Monday 22 February 2010

Culture and Diversity in Member Care—Part 2

Mental Health for All

Up into the cherry tree
Who should climb but little me?
I held the trunk with both my hands
And looked abroad on foreign lands.
Robert Louis Stevenson

We are reviewing materials that promote understanding, respect, and competency regarding human diversity and multicultural settings. One of the most outstanding resources we know is a book written to practically help health care workers in almost any setting around the world—Where There is No Psychiatrist. Member care workers and all those with member care responsibility, regardless of their mental health backgrounds, will also find this manual to be very helpful and at times probably even fascinating!

Think of this as a reference tool to better support the well-being of mission/aid personnel. Think of it also as a tool for mission/aid workers to get a better understanding of common mental health problems that can affect the variety of people with whom they work.

Where There Is No Psychiatrist: A Mental Health Care Manual (by Vikram Patel, Royal College of Psychiatrists, 2003) Summary below and purchase information is from Teaching-Aids at Low Cost (TALC). You can also preview this book at Google Books.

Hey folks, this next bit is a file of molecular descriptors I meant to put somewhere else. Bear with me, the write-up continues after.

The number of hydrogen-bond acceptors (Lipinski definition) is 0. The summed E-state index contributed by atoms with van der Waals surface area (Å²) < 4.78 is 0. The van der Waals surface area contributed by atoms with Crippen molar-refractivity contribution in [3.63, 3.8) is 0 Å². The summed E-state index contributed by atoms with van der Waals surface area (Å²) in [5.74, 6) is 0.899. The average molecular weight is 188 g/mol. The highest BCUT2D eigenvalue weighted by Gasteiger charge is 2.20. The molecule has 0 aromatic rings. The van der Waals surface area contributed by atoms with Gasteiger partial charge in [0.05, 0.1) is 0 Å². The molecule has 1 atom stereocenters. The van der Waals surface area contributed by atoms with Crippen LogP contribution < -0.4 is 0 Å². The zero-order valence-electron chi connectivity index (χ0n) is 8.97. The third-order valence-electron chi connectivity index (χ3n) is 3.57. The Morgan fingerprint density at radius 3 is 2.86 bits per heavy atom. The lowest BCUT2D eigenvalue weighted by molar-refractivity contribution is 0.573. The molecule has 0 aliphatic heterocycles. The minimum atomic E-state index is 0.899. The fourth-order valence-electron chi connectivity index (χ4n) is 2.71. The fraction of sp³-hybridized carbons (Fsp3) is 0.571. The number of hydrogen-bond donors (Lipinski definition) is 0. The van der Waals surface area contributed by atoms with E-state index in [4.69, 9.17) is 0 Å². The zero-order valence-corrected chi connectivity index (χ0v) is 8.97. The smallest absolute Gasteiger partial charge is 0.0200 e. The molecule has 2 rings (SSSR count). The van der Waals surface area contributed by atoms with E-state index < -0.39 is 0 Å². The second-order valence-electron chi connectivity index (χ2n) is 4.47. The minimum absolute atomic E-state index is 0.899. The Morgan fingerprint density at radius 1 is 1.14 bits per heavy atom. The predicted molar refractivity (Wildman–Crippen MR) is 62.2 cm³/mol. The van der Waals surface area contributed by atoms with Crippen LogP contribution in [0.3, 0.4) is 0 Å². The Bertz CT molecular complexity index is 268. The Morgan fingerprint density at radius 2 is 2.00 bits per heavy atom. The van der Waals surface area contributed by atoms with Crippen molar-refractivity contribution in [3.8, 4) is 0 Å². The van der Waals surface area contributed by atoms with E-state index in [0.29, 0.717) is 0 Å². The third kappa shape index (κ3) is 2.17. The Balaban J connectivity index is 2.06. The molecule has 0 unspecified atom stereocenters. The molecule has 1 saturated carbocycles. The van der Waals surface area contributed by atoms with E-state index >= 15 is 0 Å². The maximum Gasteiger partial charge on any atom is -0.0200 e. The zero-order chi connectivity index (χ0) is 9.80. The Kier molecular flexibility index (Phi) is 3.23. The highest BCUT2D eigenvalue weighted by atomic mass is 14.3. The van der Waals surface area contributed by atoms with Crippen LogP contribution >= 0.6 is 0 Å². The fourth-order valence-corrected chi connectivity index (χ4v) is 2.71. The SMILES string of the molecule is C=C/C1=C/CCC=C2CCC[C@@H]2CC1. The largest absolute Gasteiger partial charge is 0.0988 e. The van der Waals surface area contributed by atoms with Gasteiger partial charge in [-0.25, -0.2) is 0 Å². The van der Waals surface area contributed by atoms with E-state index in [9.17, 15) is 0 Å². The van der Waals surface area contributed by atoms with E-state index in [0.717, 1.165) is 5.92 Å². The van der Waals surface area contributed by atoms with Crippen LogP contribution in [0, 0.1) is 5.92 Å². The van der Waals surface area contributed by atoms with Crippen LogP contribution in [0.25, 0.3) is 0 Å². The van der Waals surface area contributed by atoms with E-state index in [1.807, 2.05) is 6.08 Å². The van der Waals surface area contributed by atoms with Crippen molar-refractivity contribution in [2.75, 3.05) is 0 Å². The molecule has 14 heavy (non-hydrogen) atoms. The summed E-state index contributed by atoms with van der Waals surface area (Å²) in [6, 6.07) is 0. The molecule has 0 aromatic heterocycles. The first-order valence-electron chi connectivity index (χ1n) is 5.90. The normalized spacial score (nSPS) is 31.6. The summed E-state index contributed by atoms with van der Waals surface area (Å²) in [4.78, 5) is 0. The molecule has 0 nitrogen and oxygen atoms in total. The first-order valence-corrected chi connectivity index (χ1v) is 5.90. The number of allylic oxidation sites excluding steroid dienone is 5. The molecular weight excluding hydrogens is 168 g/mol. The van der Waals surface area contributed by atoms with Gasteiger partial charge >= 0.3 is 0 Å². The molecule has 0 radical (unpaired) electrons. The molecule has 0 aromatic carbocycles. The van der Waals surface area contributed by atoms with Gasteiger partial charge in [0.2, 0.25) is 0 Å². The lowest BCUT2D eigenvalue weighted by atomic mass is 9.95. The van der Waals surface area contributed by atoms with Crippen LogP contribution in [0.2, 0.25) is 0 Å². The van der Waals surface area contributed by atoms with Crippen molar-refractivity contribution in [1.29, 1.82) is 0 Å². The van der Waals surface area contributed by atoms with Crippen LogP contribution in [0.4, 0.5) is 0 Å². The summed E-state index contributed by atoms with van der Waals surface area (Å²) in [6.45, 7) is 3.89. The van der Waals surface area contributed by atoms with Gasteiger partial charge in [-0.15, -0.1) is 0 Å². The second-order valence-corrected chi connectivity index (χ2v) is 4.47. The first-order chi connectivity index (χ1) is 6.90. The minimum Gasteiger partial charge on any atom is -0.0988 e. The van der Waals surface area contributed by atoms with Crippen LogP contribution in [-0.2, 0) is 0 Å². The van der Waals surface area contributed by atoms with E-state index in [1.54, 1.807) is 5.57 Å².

“After giving the reader a basic understanding of mental illness, the book goes on to describe more than 30 clinical problems associated with mental illness, and uses a problem-solving approach to guide readers through their assessment and management. There is also a section which contains quick reference information for common problems. The manual is divided into four sections with the first giving an overview of mental illness and dealing with the different types of mental disorders using a simple classification; the second deals with clinical problems including a chapter on the most disturbing and worrying clinical problems that you will encounter, the third covers integrating mental health and considers how mental health can be promoted in the community, the fourth discusses localising the manual for your area and accessing resources.”

Reflection and Discussion
1. Recall a cross-cultural situation in which you were trying to help a person with mental health needs. What helped and what did not help?

2. List three basic principles for helping someone from another culture who seems to be struggling with some type of life problem.

3. How might you approach someone who is struggling with a problem if this person were a colleague, or a neighbour, or a student/person you were training?

4. How could some of the materials in Where There Is No Psychiatrist be used to further train people in your organization/setting? Who would specifically benefit from going through this training?

5. List a couple ethical considerations when using the materials in this book in cross-cultural settings.

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